Early entry into force of the Comprehensive Nuclear Test Ban Treaty (CTBT) remains a long-overdue homework for all of us. As part of our contribution to the CTBT Article 14 process, the ROK will host a CTBT Group of Eminent Persons meeting in Seoul on 25-26 June this year."
(full statement)


Kazakhstan - Yerzhan Ashikbayev, Deputy Minister of Foreign Affairs: "As a country that closed down the Semipalatinsk nuclear test site back in 1991 and as Co-President of the Article XIV Conference on Faciltiating the early entry into force of the Comprehensive Nuclear Test Ban Treaty (CTBT) we call on all states which have yet to sign or ratify the Treaty to do so without any precondition or delays.

We strongly believe that a voluntary moratorium on nuclear testing is not an effective alternative to a legally binding Treaty. For the Treaty to be an effective mechanism for non-proliferation, we believe all States much show the political will and provide the necessary resources to complete the verification regime under CTBT and maximize the capabilities of the Provisional Technical Secretariat.

For the goals of CTBT serves UN GA Resolution on 29 August as a International Day against nuclear tests, initiated by Kazakhstan and we call upon all states to take measures to observe this Day.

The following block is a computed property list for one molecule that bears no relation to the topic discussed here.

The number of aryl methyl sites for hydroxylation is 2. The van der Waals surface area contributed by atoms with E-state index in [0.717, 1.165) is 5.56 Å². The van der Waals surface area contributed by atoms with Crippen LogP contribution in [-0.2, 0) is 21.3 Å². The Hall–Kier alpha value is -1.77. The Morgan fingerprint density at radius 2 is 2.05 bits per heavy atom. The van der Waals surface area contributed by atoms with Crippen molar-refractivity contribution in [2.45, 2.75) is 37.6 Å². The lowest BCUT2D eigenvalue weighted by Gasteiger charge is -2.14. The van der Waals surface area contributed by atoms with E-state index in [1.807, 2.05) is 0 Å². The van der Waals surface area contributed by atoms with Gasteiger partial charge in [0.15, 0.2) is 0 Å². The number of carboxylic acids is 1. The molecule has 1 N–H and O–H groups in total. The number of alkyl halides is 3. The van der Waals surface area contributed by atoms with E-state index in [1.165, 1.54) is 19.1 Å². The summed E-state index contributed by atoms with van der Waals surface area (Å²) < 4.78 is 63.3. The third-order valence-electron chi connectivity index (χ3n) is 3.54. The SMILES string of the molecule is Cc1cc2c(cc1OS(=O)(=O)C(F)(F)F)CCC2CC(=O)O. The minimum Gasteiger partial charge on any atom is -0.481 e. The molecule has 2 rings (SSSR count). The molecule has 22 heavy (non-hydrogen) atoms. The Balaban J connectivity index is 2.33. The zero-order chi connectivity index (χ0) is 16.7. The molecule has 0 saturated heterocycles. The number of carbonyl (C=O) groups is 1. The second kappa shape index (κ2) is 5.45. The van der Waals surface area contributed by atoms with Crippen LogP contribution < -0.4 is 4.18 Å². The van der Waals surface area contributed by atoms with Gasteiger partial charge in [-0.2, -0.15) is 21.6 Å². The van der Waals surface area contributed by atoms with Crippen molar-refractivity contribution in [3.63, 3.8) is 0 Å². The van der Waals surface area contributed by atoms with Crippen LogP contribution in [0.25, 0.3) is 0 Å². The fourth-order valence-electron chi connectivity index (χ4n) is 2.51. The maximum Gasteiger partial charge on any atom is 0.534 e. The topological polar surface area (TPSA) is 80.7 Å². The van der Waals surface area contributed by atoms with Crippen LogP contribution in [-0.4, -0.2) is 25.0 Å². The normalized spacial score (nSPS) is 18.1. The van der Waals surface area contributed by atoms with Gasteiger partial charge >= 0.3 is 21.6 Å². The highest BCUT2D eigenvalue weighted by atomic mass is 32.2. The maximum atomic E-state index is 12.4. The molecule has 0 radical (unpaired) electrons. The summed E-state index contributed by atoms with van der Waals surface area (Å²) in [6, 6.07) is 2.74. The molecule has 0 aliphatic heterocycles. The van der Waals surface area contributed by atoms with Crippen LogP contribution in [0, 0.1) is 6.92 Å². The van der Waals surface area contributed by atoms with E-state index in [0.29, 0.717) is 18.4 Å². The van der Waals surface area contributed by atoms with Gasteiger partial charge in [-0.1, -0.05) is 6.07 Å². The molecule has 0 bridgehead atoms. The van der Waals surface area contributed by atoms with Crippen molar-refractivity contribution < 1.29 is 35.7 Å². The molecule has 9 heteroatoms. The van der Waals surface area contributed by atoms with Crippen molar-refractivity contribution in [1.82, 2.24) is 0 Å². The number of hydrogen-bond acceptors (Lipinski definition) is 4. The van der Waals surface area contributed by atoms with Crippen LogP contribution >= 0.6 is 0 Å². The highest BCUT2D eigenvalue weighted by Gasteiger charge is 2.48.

We express our deep concern over the nuclear tests conducted by the DPRK and its nuclear programme.

...

My country suffered first hand from the devastation of nuclear tests. The humanitarian imperative and will of the Kazakhstan people were the main driving forces behind the historic decision by the President of Kazakhstan Nursultan Nazarbayev to abolish nuclear weapons and to dismantle related infrastucture on our territory. We encourage further deliberations on the issue of humanitarian consequences of nuclear weapons to give a new powerful impetus to our common efforts to achieve a total ban on nuclear testing and to get rid of these deadly weapons."
(full statement)


Russia - Mikhail I. Uliyanov, Acting Head of the Delegation of the Russian Federation at the Conference: "We are deeply concerned by the lack of any tangible progress in the Comprehensive Nuclear-Test-BanTreaty (СTBT) coming into force. We recall that our country ratified the CTBT in 2000, and we are working hard to make it universal both  in  bilateral  and  multilateral  formats. We  call on all States especially remaining 8 from the so called List of 44 countries whose ratification and/or signature are necessary for the CTBT to enter into force, to accede to the Treaty as soon as possible and without any preconditions."
(full statement)

 

Next: 28 April 2015